China Under one Decade of Hu-Wen Empire: 2002-2012
IITM CSC Article #44
20 November 2012
China Under one Decade of Hu-Wen Empire: 2002-2012
For Chinese media, under the strict control of the Communist Party, one decade of rule by Hu Jintao and Wen Jiabao is a golden period but for several western experts and academician, it was a “Lost Era”.
Last week, new leaders of China were anointed with Xi Jinping and Li Keqiang to serve at the helm of Chinese political affairs. Let us here briefly assess the contribution of the previous leaders during their rule of one decade.
One would not disagree from the fact that in the last decade, China showcased itself on the world stage by magnificently and very successfully hosting Beijing Olympics in 2008 and Shanghai Expo in 2010. During the world financial crisis of 2007-08, China remain unaffected and continued to rise by over 8%—an envy to the most of the world economies and China became the second largest economy of the world from being Sixth when Hu and Wen started commanding the country’s politics and economy in 2002. Chinese Foreign exchange reserve grew from 287 billion USD in 2002 to almost 3.3 trillion USD now.
With the rise in the economy, people started becoming affluent and even after solving their basic needs, they had enough cash left to go abroad on holidays and while in 2002, only 17 million Chinese could go abroad; by 2011, 70 million could afford this. Inside the country, length of highways doubled in one decade and people saw bullet trains running across the length and breadth of the country with a speed of more than 300 KM per hour. In 2004, Shanghai witnessed running of the fastest train on the earth in regular commercial services. The maglev train in China achieved a world record speed of even 501 KM per hour.
China had a long history of agricultural taxation, however under the rule of Hu-Wen this agricultural tax was rescinded and primary education in most of the areas became free. In the last 10 years, China also saw a significant rise of Internet users—netizens, which rose from approximately 60 million in 2002 to 560 million in early 2012. However, one would hasten to note here that there is cruel censorship on Internet and Facebook, Twitter and Youtube are completely blocked. News and report which the party and the government do not like are instantly blocked and any remarks by the common man on the micro blogs are immediately deleted as well.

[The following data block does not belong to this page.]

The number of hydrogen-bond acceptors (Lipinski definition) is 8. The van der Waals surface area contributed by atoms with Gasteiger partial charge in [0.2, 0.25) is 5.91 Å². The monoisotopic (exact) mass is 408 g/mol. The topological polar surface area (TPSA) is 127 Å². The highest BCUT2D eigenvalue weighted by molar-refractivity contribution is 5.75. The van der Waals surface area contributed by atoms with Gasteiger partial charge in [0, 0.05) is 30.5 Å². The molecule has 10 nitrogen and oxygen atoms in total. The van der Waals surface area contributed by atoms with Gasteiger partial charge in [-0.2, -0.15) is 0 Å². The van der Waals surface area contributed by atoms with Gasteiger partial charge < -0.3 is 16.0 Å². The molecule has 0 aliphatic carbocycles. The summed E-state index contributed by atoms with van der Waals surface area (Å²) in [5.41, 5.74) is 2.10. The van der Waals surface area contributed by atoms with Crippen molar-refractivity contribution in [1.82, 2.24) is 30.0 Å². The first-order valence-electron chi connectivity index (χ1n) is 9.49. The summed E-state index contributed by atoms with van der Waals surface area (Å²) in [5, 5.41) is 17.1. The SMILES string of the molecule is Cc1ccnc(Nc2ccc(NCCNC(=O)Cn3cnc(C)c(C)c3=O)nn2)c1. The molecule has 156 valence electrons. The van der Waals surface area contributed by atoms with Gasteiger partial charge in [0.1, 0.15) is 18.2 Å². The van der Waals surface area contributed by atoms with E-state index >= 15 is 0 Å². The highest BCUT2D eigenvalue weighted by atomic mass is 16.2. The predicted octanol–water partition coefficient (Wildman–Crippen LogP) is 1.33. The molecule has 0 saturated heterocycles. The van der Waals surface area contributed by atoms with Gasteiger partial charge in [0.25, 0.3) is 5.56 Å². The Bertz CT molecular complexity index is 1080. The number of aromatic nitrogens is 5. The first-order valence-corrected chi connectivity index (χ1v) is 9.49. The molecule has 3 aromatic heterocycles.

Several of my Chinese friends also wrote to me that the development in the last decade has been quite quicker and their salary has risen by more than 80%. Medical support system in most of the areas has improved vastly and there has been rapid growth and improvement in small and medium class cities. In big cities, traffic remains a problem but there are a lot more metro lines and overall standard of common people has meaningfully improved.
Hu-Wen regime was also successful in not allowing any “Jasmine Revolution” inside their country after several autocratic governments in Asia and Africa came under its tornedo affect.
One may on the contrary argue that as Hu Jintao and Wen Jiabao inherited good foundation, they should have achieved much more than what they have been able to. Peoples’ discontent and hence uprising and demonstration has gone up-to 180,000 per year to what used to be only 40,000 ten years ago.
Their policy on Tibet, Taiwan and Xinjiang has failed and in 2008, several Tibetans were able to attack Hans and ethnic harmony was completely misplaced. In 2009, social friction between Han and ethnic Muslim Uighurs in Xinjiang boiled over into riots and several people lost life. More than 50 Tibetan monks have also immolated themselves in the recent few years after they completely lost their faith in Hu-Wen administration.
Despite improvement in economic and business ties between Taiwan and the mainland, cross-strait relationship in political arena has not improved and Taiwanese President Ma Yingjiu has completely ruled out that he would be willing to visit mainland only as President Ma and never as Professor or Chairman Ma.
Inflation and rise in property price has been phenomenal and common people cannot afford to buy their own house. Mo Yan, the first official Chinese Nobel-laureate wanted to but a good house from his recent prize-money in Beijing and only realized that even Nobel-prize was not enough for him to procure a decent house in Beijing!
Corruption, bureaucracy, red-tapism, nepotism and formalism has only improved in the last decade and the new leader Xi Jinping unmistakeably emphasized this during the press conference after being elected as the General Secretary of the CPC.
Overall, I would agree with a Chinese expert who summarized that the last decade of Hu-Wen rule was not a completely lost decade; neither was it a golden era. It was almost an unchanged decade. The economy has made strident progress but politics remained where it was ten years ago. On the top of it, corruption and inflation has proved to be big monster shelving into the fruits of any development.